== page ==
Is There A Limit To IQ?

Since the beginning of the 20th century, IQ scores have been on the rise, up a full three points per decade, a phenomenon known as the Flynn effect. Tim Folger looks to the future:

The Flynn effect means that children will, on average, score about 10 points higher on IQ tests than their parents did. By the end of this century our descendants will have nearly a 30-point advantage over us—the difference between average intelligence and the top 2 percent of the population—if the Flynn effect continues. But can it continue? Will the trend go on indefinitely, leading to a future filled with people who would be considered geniuses by today's standards?

Bryan Appleyard examines Flynn's explanation:

Human ­potential at birth is unchanged; we are not, in any fundamental sense, becoming a smarter species. But the way we live has changed. IQ tests were first ­established in the 19th century at a time when daily life was concrete and ­practical. The tests, however, had to be abstract to make them culturally ­neutral. People, therefore, found them harder because they were unaccustomed to such modes of thought. In the 20th century, greater ­educational possibilities combined with technological advances introduced abstract thought into daily life. It takes, for example, a high degree of abstract thinking to operate a mobile phone or computer. People became better at IQ tests and, steadily, the scores rose.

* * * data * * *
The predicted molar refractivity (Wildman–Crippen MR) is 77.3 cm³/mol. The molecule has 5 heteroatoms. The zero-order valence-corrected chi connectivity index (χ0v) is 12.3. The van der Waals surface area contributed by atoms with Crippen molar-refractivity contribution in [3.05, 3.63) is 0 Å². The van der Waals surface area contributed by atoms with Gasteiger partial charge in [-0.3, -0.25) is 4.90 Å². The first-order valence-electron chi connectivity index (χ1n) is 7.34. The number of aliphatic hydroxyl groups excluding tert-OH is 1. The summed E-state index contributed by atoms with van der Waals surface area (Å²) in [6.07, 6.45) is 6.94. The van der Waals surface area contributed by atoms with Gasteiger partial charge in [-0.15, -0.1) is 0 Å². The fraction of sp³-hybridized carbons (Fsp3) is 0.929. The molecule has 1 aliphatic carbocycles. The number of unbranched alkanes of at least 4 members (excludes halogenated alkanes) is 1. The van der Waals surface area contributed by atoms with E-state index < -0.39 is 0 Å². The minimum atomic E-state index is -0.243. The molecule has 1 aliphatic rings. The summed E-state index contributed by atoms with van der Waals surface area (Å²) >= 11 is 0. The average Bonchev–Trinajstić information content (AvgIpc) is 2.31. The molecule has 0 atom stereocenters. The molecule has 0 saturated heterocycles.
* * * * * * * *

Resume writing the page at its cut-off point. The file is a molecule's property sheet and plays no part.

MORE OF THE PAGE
Appleyard also believes Flynn has debunked the great IQ race debate:

Flynn’s interpretation overturns one of the most ­dangerous myths of IQ research — that blacks have been shown to be fundamentally less intelligent than whites. With what seems to me to be a series of cast-iron statistical analyses, he shows that this has, in fact, never been proved and that the logic on which it is based — “this steel chain of ideas” — is flawed. What the evidence actually shows is that racial differences, once all external factors are removed (primarily the social and cultural context of the testees), seem to be almost undetectably small.

Given my history with this subject and a wealth of new research, I am going to revisit this again soon, when I get some campaign relief. This is and always has been an empirical question, which means it is open until the evidence accumulates in one direction. New work is shedding new light on race and IQ, and I won't duck it. Promise.